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Do You Dream About Falling Stars? Discover How To Observe Meteor Showers From Earth

Watching meteor showers is one of the most mind-blowing celestial wonders you can experience, especially as an amateur astronomer. However, much of what you’ve heard about these astronomical wonders isn’t true. Meteor stars aren’t as dramatically bright or shining as you may have seen on social media. These are all the basics of meteor showers.

First things first, what’s a meteor shower?

One amazing thing about meteors or shooting stars is that they appear randomly in different parts of the sky. So, although you can see them on any starry night, you have to be looking in the right place at the right time.

Courtesy: Time

Meteors are small amounts of metal or rock that burn up as they encounter Earth. Most meteors are about the size of a grain of sand. A meteor shower occurs when more meteors appear due to the Earth’s passage through a thick space dust trail.

How are meteor showers named?

You may have heard meteor shower names like Orionids or Perseid and wondered where the names came from. The name comes from where it passes through. It all goes back to the process through which they appear.

Meteors appear to shoot out of a small sky area in one constellation. Astronomers call this area of the sky the radiant. The location of a shower’s radiant becomes its name. So Leonids, for instance, is named after the Leo constellation.

Where should you watch a meteor shower from?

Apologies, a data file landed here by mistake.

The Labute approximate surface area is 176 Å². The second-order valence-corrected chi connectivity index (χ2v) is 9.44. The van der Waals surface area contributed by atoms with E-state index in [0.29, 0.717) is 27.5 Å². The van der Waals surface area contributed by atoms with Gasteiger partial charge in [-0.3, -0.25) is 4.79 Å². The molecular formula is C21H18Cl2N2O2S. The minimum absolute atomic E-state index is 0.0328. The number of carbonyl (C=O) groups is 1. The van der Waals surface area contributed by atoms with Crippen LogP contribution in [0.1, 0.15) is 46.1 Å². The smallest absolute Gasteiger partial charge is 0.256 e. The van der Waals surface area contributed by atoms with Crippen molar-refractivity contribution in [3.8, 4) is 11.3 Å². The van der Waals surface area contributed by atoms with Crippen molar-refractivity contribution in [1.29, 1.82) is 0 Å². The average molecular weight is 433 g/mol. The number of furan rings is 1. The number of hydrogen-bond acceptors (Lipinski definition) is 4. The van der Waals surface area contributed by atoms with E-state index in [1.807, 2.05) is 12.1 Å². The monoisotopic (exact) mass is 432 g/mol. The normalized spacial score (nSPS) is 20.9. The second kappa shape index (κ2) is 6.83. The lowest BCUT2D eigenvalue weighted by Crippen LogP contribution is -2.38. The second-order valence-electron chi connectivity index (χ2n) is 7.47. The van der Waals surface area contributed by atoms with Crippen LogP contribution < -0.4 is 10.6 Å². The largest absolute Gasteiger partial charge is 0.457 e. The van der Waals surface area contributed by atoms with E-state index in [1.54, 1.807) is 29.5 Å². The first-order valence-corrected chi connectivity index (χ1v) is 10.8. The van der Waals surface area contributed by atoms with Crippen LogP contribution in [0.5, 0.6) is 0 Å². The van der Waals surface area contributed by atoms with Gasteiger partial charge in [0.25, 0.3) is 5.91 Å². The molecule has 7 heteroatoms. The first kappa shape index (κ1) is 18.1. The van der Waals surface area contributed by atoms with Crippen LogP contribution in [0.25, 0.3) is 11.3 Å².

Generally, being away from lights makes a perfect meteor shower-watching experience. This means you have to move to places with the least lights, including traffic lights- even the light from your phone screen counts.

Courtesy: Star Walk

You could find a remote car park or a country road with large unobstructed skies by driving around some days before the meteor shower to find a dark spot. Furthermore, some parks open till very late on meteor showers, so you can visit the nearest one.

When are the best meteor showers?

Although several meteor showers are strikingly beautiful, some are exceptional. These exceptional meteor showers are those produced by encounters with denser streams of space dust. You can see several of these meteor showers per hour at their peak.

Courtesy: NBC News

The meteor showers with the highest hourly rates are The Quadrantids, The Perseids, The Orionids, and The Geminids in January, August, October, and December, respectively. Although you can see hundreds of these shooting stars per hour, your location and timing matter.

Are they impossible to see with the naked eye?

When it comes to watching meteor showers, patience is vital. If you’re just standing and looking up in different directions to avoid missing anything, you’ll most likely get tired and disappointed. You should get comfortable first to see a meteor shower with the naked eye.

You should lay on a blanket so you can relax and look up effortlessly. The key is to help your eyes pick up fainter streaks of light by not focusing too hard. After seeing a shower, it may take a while to see the next one.

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